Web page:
A lot of circumstances can contribute to mental health issues, but there’s help online.

A New HBO Documentary – Crisis Line: Veterans Press 1

vet crisis lineEvery day, 22 veterans take their own lives.  That’s according to a report released earlier this year by the Department of Veterans Affairs.  And that number could actually be higher.

The rate of veteran-suicide is much higher than for the general population.

The Veterans Crisis Line was established six years ago to try and slow the flood of veteran suicides.

A new HBO documentary, Crisis Hotline: Veterans Press 1, takes us past the cubicles and down the hallways at the Veterans Crisis Line Center based in Canandaigua, N.Y.

There, you hear the piercing ring of telephone and catch snippets of conversations with the first responders trying to nudge that suicide rate down:

“Thank you for calling the Veterans Crisis Line, my name is Lewis. How can I help you?”

“… I know you said you have a knife nearby you. Do you agree to not use that knife while I put you on hold?”

“… What you’re telling me is that people have to do something drastic before they get help.”

Responders answer calls 24 hours a day, 365 days a year.

The hotline is not just for veterans considering suicide. Any veteran experiencing any kind of distress can call at any time.

“Whether they’re dealing with relationship issues, problems finding work, problems just adjusting back into civilian life, there’s a ton of things they could run into and they need to understand they’re not alone and these things can be worked out,” said Jason Edlin, an Army veteran who has worked as a Veterans Crisis Line responder for almost five years.

Edlin was there when HBO filmed the documentary. He isn’t in the movie but says it delivers a message the public needs to hear.

A display table featuring key chains and kitchen magnets with the Veterans Crisis Line was set up this week for student veterans at the University of South Florida by staff at the James A. Haley VA Medical Center.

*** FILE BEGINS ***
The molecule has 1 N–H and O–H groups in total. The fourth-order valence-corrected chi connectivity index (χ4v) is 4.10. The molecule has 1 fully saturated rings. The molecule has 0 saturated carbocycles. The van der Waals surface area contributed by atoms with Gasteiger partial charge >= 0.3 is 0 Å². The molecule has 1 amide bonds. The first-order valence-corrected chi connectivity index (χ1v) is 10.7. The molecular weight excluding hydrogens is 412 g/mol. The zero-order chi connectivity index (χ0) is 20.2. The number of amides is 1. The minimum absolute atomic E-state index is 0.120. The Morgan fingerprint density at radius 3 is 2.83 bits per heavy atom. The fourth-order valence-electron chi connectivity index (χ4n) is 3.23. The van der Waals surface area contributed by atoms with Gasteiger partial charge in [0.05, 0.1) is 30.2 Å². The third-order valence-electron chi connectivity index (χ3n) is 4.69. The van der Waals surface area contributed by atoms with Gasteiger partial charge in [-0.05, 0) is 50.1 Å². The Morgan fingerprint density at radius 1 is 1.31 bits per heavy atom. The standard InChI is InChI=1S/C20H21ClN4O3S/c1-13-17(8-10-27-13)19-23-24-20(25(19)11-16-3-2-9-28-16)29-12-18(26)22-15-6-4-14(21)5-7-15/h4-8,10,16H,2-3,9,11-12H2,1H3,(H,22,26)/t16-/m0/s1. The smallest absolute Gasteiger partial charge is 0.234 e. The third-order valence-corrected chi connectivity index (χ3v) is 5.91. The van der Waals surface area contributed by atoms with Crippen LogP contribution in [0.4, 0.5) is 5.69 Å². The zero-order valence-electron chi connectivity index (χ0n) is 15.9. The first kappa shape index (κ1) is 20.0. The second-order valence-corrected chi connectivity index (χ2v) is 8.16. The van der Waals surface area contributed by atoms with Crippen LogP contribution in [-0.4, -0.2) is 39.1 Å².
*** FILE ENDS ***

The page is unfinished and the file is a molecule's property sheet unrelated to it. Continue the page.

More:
A display table featuring key chains and kitchen magnets with the Veterans Crisis Line was set up this week for student veterans at the University of South Florida by staff at the James A. Haley VA Medical Center.

I hope that people can better understand what veterans go through,” Edlin said.

The Veterans Crisis Line fields more than 22,000 calls a month.

Since 2001, more veterans have died by their own hand than in combat in Iraq and Afghanistan. And while suicide has been increasing, the deputy director of suicide prevent at the Department of Veterans Affairs, Dr. Caitlin Thompson, likes to point out some distinctions.

“We’re finding that of those veterans and service members who die by suicide less than half of them have actually have been deployed,” Thompson said. “So, we can’t just put it on ‘well they were deployed and they all saw combat and that’s why they’re dying’ because that’s actually been shown to not be the case.”

Thompson said suicide is complex. Many veterans and service members have the same reasons as the general population for killing themselves such as financial and relationship problems. But military service can compound those issues.

“We’re working so hard at the VA and at the DoD (Department of Defense) as well in our suicide prevention effort,” Thompson said. “Another thing I want to bring up is the culture of using firearms in a veteran population. And it’s been shown that veterans die by suicide by firearms far more than the general population. Veterans and service members are very comfortable with firearms and so gun safety is also a very important consideration as we continue to look ahead.”

Thompson helped the Department of Defense set up their Suicide Prevention Office and she spent four years as one of the psychologists overseeing the responders, the people who answer the Veterans Crisis Line.

Some of the free paraphernalia used to promote the Veterans Crisis Line.

Some of the free paraphernalia used to promote the Veterans Crisis Line.